The Cretan Purity Coalition

NOTE: This tongue-in-cheek illustration reflects how I’m pondering the book of Titus.

Since my pastor* has begun a series of sermons on Paul’s letter to Titus, I have been contemplating this book. One of the mysteries (to me) that most commentators (at least those I have read) skip right over is how the false teachers (1:10-16) were deriving “dishonest gain” from their teaching. Was this financial gain? If so, how?

Paul seems to contrast what they were “selling” to the fact that “To the pure all things are pure, but to the defiled and unbelieving, nothing is pure.” In the next chapter, Paul remarks that Jesus Christ “gave himself for us to redeem us from all lawlessness and to purify for himself a people for his own possession who are zealous for good works.” Purity—fruitful purity—was in view. It was anything BUT sterile holiness.

By the way, “Morus alba” is the scientific name for the Fruitless Mulberry. If you have ever stood under a FRUITING Mulberry in early summer, you know how messy they can be. The juicy red and black berries fall to the ground, making ugly splats. Birds eat the berries and then make colorful deposits on parked cars. I like to play around with why my imaginary Cretan Purity Coalition would use the non-messy “fruitless” variety of this tree in their logo….

*Any similarity to Sten-Erik Armitage’s Titus sermon series graphic was accidental (at least on a conscious level).

The Wedge Dividing “Us” From “Them”

I have just about given up on reforming anyone but myself. Even that is ultimately hopeless. But I do hope to cooperate with the One who can and will reform me. In the meantime, here’s one way I represent the wedge of polarization. Absent humility, and given a desire for power that supercedes any desire for peace, there is a self-feeding wedge that divides “us” from “them.”

It’s probably obvious that I had our current President and his political opponents in mind. This was written a day or two after mass shootings in El Paso, Texas and Dayton, Ohio. It is my opinion that political “leaders” heighten conflict by their careless and uncharitable words. When they resort to “all or nothing” tactics, it feeds anger and a sense of desperation in the general populace. One could easily conclude that Trump’s remarks foment racism (and ARE racist). But I’d argue that when every word coming out of his mouth is branded as racist, and it’s clear to an objective listener that some of the words are NOT (necessarily) racist, that in itself raises tensions. Civil discourse is incumbent on ALL parties in conflict.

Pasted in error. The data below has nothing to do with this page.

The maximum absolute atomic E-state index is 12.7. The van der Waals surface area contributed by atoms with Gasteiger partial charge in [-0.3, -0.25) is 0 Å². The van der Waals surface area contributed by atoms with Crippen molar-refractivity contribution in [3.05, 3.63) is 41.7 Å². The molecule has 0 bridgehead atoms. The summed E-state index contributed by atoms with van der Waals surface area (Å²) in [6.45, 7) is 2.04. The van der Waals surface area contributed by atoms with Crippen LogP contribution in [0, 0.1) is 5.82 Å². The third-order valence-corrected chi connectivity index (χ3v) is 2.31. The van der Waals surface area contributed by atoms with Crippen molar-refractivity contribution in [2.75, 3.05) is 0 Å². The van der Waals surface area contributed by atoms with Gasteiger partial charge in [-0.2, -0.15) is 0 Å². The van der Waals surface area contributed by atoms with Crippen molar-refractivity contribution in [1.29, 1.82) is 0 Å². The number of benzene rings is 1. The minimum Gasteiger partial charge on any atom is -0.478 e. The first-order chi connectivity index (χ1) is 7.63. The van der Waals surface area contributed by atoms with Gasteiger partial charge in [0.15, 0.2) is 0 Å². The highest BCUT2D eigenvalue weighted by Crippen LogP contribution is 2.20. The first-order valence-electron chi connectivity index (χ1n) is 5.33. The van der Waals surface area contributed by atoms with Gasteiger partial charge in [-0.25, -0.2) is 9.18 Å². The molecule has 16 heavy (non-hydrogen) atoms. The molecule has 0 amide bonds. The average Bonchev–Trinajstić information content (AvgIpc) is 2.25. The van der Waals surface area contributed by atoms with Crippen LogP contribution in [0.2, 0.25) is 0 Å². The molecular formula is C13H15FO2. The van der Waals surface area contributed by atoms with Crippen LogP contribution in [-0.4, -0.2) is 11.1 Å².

I think the following interview between Ben Shapiro (libertarian) and Jonathan Haidt (left-leaning centrist) is instructive both in the insights of Haidt and the respectful responses of Shapiro:



Breakfast and the Broken Mirror

Listen:

The chaotic dance of ideas in my head is hard to sort out, especially since the mirror by which I reflect on it is shattered. “So, don’t reflect!” says the voice of distraction. “Brush aside that broken mirror. Simply act on what little you do understand! Follow the Master!”

The Master, you say? The Master, as best I recall, was Himself afflicted with the powerful weakness of a human mind. He was so weighed down by thoughts that He needed rest, and at least once fell to the ground along with his sweat like drops of blood. If I’m to follow the Master, should I not expect Him to lead me through similar anguish?

Just now, in a shard of mirrored glass, I saw that one dancer is not to be trusted. He gently offers his right hand, but in a left hand, hidden behind his back, he clenches a vial of poison. Am I really to ignore such glimpses of the dance, not ask the name and origin of the dancer? Should I not at least be wary?

Breakfast calls to me, along with a dozen duties: “Come to me, you who are wary. Brush aside that broken mirror, at least for now.” And I comply.